Before there was denial, there was 'Ozone Man'
Bush was referring to Gore's early warning about the public health threat posed by growing concentrations of CFCs, the chemical refrigerants used In air conditioners, which were rapidly degrading the ozone layer that screens the earth from dangerous UV solar radiation.
Ironically enough, as vice president himself five years earlier Bush had submitted for Senate ratification the UN's Montreal Protocol, which aimed to phase out CFC production in response to Gore's concerns. In fact, only a few months before Bush's dig at Gore, the Bush administration had agreed to strengthen that very Montreal Protocol, concluding that this would "constitute a major step forward in protecting public health and the environment from …. stratospheric ozone depletion."
But the political press allowed Bush license to mock Gore for sounding an alarm that had been fully conceded — and even acted upon — by his own administration. That was a leading indicator of the steady deterioration in media accountability around the accuracy of political debate on environmental science.
Thirty years later, just last month, we got some remarkable good news. The World Meteorological Organization issued a forecast that the ozone hole is not only shrinking, but will be fully healed in most of the world by 2040. While the net effect of historic CFC degradation of the ozone layer will still mean an increase in cancer cases — likely several hundred thousand additional cases by the year 2100 — researchers estimate that without the Montreal treaty an additional 400 million people could have suffered from skin cancer.
Overall, this is a astonishing demonstration both of the damage that reckless technology can wreak, and the human ability to respond and dramatically limit the actual costs of these risks.
Republicans have long since stopped celebrating such progress. Bush's "Ozone Man" jibe was the beginning of a steady Republican retreat from the two key lessons of the ozone layer threat: First, that 21st-century technology is powerful enough, when misused, to disrupt the stability of climate and other global systems on which civilization depends; and second, that collective human cooperation, combined with innovative technology and functioning markets, can limit and even repair such damage.
The lessons of the recovery of the ozone layer can be summed up in eight simple words: "We caused these problems; we can solve them."
One of the places to benefit most from healing the ozone layer is America's Sunshine State, Florida. Even as Bush was chiding Gore as "Ozone Man," Florida's TV weather forecasters were debating how best to tell the state's residents to stay out of the Sun without scaring off the tourists. (Unlike Republican politicians, the meteorologists didn't think they could just make snide jokes.)
In a world without the Montreal phase-out of CFCs, Florida's biggest asset — sunshine — would have become a lethal liability. Outdoor sunbathing would have become far too dangerous for many tourists, and outdoor recreation in general would have been significantly hampered. Instead, thanks to a UN treaty and industry development of ozone-safe refrigerants, Florida managed to dodge most of the UV cancer crisis.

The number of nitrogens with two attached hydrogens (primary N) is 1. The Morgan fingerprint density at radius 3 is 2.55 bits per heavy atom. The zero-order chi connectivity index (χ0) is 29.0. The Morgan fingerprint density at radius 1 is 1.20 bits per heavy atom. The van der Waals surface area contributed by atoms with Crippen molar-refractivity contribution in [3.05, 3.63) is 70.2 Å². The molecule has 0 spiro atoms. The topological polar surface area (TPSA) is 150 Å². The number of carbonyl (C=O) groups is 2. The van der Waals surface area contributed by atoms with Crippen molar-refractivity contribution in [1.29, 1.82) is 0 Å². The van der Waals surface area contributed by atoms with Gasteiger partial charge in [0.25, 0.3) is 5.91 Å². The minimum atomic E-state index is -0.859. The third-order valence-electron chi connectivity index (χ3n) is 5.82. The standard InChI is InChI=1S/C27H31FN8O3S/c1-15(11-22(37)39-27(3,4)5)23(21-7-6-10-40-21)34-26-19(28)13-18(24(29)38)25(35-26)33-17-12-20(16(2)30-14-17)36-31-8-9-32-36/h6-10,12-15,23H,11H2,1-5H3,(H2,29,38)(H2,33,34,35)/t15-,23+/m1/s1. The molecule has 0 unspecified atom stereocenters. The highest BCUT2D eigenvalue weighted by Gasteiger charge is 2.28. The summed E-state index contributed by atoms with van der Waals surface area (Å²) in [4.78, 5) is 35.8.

In a different Republican Party — one still connected to reality — Ron DeSantis might be a conservative focused on pragmatic climate solutions. But that party does not exist.
Florida, of course, is also ground zero for risk from climate change today. Indeed, the early coastal indicators of climate destruction — sea level rise, hurricane intensity, algae blooms, tidal flooding — already threaten the state's quality of life. Public concern reached levels that led Gov. Ron DeSantis far ahead of most Republican governors in campaigning, and governing, on the need to increase community climate resilience — even if DeSantis hardly ever says the word "climate." He just says Florida is "flood prone." The reason for the hedge is obvious: Naming the cause might cause voters to wonder whether Florida should try to minimize catastrophic flooding, not just prepare for it. Wouldn't it be better to deal with the climate crisis as we dealt with the ozone layer — by attacking the problem at its source?
Don't expect DeSantis to risk becoming a new Al Gore — potentially mocked by his Republican colleagues — for suggesting that the Sunshine State could lead the U.S. toward a prevention policy on climate chaos. The political media certainly wouldn't reward him for that, even though the issue isn't very complicated: Florida should simply harvest the state's ample sunshine to make up for the energy the oil industry seeks off its beaches. Interestingly, almost all Florida Republican politicians, DeSantis included, oppose offshore oil drilling. He has also stood out by opposing Florida utilities' "only outlaws install solar panels" campaign, vetoing a utility-backed bill that would have limited the state's rooftop solar households.
In a different Republican Party, one in which candidates said things about critical environmental and climate problems that were measured for their connection to reality, DeSantis might have a viable option of saying, "I'm helping to find sensible, conservative solutions to the climate problem — and I don't need to be a left-winger to do so."
But that would also require the political media to start reporting on "Ozone Man"-style mockery not for its gotcha value, but as serious environmental policy with serious consequences. Serious environmental policy is exactly what George H.W. Bush ran away from in the fall of 1992. What he empowered, of course, was the fake news that still plagues us today.